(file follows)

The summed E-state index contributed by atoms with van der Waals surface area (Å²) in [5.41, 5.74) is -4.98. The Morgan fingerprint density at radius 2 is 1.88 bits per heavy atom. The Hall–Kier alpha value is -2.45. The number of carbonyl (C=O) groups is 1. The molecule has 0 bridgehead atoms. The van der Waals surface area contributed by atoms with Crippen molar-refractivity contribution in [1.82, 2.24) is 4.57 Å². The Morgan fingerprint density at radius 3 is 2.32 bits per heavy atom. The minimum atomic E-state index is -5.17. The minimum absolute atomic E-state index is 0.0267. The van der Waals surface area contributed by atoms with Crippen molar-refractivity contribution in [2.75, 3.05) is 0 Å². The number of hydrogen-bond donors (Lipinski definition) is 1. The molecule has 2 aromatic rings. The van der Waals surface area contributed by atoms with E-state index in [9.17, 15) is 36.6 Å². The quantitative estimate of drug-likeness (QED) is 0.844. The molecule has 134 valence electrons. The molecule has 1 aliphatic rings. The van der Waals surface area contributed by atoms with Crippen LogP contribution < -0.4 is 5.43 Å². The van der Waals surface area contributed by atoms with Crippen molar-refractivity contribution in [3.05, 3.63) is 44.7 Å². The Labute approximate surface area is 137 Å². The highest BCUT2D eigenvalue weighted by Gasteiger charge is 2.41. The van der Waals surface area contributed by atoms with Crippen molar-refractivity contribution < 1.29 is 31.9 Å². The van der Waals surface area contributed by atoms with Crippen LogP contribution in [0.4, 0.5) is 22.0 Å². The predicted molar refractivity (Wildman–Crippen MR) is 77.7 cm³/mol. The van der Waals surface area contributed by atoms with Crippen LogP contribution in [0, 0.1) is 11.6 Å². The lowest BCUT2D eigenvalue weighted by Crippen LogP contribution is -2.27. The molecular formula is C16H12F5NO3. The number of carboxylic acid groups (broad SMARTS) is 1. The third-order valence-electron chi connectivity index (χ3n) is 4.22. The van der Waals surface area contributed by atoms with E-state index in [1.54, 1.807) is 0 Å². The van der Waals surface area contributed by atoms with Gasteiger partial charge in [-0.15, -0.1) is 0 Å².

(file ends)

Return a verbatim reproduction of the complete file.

The summed E-state index contributed by atoms with van der Waals surface area (Å²) in [5.41, 5.74) is -4.98. The Morgan fingerprint density at radius 2 is 1.88 bits per heavy atom. The Hall–Kier alpha value is -2.45. The number of carbonyl (C=O) groups is 1. The molecule has 0 bridgehead atoms. The van der Waals surface area contributed by atoms with Crippen molar-refractivity contribution in [1.82, 2.24) is 4.57 Å². The Morgan fingerprint density at radius 3 is 2.32 bits per heavy atom. The minimum atomic E-state index is -5.17. The minimum absolute atomic E-state index is 0.0267. The van der Waals surface area contributed by atoms with Crippen molar-refractivity contribution in [2.75, 3.05) is 0 Å². The number of hydrogen-bond donors (Lipinski definition) is 1. The molecule has 2 aromatic rings. The van der Waals surface area contributed by atoms with E-state index in [9.17, 15) is 36.6 Å². The quantitative estimate of drug-likeness (QED) is 0.844. The molecule has 134 valence electrons. The molecule has 1 aliphatic rings. The van der Waals surface area contributed by atoms with Crippen LogP contribution < -0.4 is 5.43 Å². The van der Waals surface area contributed by atoms with Crippen molar-refractivity contribution in [3.05, 3.63) is 44.7 Å². The Labute approximate surface area is 137 Å². The highest BCUT2D eigenvalue weighted by Gasteiger charge is 2.41. The van der Waals surface area contributed by atoms with Crippen molar-refractivity contribution < 1.29 is 31.9 Å². The van der Waals surface area contributed by atoms with Crippen LogP contribution in [0.4, 0.5) is 22.0 Å². The predicted molar refractivity (Wildman–Crippen MR) is 77.7 cm³/mol. The van der Waals surface area contributed by atoms with Crippen LogP contribution in [0, 0.1) is 11.6 Å². The lowest BCUT2D eigenvalue weighted by Crippen LogP contribution is -2.27. The molecular formula is C16H12F5NO3. The number of carboxylic acid groups (broad SMARTS) is 1. The third-order valence-electron chi connectivity index (χ3n) is 4.22. The van der Waals surface area contributed by atoms with E-state index in [1.54, 1.807) is 0 Å². The van der Waals surface area contributed by atoms with Gasteiger partial charge in [-0.15, -0.1) is 0 Å².